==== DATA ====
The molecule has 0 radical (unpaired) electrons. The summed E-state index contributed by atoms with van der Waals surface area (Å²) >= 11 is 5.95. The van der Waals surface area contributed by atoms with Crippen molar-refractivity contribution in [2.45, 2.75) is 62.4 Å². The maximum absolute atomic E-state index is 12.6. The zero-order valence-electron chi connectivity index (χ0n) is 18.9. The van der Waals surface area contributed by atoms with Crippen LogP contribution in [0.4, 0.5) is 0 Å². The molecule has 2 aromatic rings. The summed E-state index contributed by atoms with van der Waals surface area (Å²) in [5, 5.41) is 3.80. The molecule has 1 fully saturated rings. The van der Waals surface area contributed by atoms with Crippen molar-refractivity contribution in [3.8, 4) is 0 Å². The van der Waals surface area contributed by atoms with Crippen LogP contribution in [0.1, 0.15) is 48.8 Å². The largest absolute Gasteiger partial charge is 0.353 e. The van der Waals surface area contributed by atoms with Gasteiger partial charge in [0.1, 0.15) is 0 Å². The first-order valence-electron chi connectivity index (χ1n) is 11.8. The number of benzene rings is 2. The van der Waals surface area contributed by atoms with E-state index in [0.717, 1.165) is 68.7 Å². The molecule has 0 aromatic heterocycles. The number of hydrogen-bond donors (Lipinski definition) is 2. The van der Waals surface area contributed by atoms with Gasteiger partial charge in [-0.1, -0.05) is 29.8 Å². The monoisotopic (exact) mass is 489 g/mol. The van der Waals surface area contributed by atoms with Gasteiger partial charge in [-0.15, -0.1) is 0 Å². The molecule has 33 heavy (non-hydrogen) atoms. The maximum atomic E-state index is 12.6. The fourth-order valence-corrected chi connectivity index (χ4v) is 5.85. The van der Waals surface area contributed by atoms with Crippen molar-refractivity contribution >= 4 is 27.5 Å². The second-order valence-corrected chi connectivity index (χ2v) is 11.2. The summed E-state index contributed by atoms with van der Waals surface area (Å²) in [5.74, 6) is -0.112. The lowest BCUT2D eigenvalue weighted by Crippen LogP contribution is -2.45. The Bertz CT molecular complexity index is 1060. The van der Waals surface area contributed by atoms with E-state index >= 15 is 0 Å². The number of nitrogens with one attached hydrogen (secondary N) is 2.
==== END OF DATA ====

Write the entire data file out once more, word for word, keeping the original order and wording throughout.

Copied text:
The molecule has 0 radical (unpaired) electrons. The summed E-state index contributed by atoms with van der Waals surface area (Å²) >= 11 is 5.95. The van der Waals surface area contributed by atoms with Crippen molar-refractivity contribution in [2.45, 2.75) is 62.4 Å². The maximum absolute atomic E-state index is 12.6. The zero-order valence-electron chi connectivity index (χ0n) is 18.9. The van der Waals surface area contributed by atoms with Crippen LogP contribution in [0.4, 0.5) is 0 Å². The molecule has 2 aromatic rings. The summed E-state index contributed by atoms with van der Waals surface area (Å²) in [5, 5.41) is 3.80. The molecule has 1 fully saturated rings. The van der Waals surface area contributed by atoms with Crippen molar-refractivity contribution in [3.8, 4) is 0 Å². The van der Waals surface area contributed by atoms with Crippen LogP contribution in [0.1, 0.15) is 48.8 Å². The largest absolute Gasteiger partial charge is 0.353 e. The van der Waals surface area contributed by atoms with Gasteiger partial charge in [0.1, 0.15) is 0 Å². The first-order valence-electron chi connectivity index (χ1n) is 11.8. The number of benzene rings is 2. The van der Waals surface area contributed by atoms with E-state index in [0.717, 1.165) is 68.7 Å². The molecule has 0 aromatic heterocycles. The number of hydrogen-bond donors (Lipinski definition) is 2. The van der Waals surface area contributed by atoms with Gasteiger partial charge in [-0.1, -0.05) is 29.8 Å². The monoisotopic (exact) mass is 489 g/mol. The van der Waals surface area contributed by atoms with Gasteiger partial charge in [-0.15, -0.1) is 0 Å². The molecule has 33 heavy (non-hydrogen) atoms. The maximum atomic E-state index is 12.6. The fourth-order valence-corrected chi connectivity index (χ4v) is 5.85. The van der Waals surface area contributed by atoms with Crippen molar-refractivity contribution >= 4 is 27.5 Å². The second-order valence-corrected chi connectivity index (χ2v) is 11.2. The summed E-state index contributed by atoms with van der Waals surface area (Å²) in [5.74, 6) is -0.112. The lowest BCUT2D eigenvalue weighted by Crippen LogP contribution is -2.45. The Bertz CT molecular complexity index is 1060. The van der Waals surface area contributed by atoms with E-state index >= 15 is 0 Å². The number of nitrogens with one attached hydrogen (secondary N) is 2.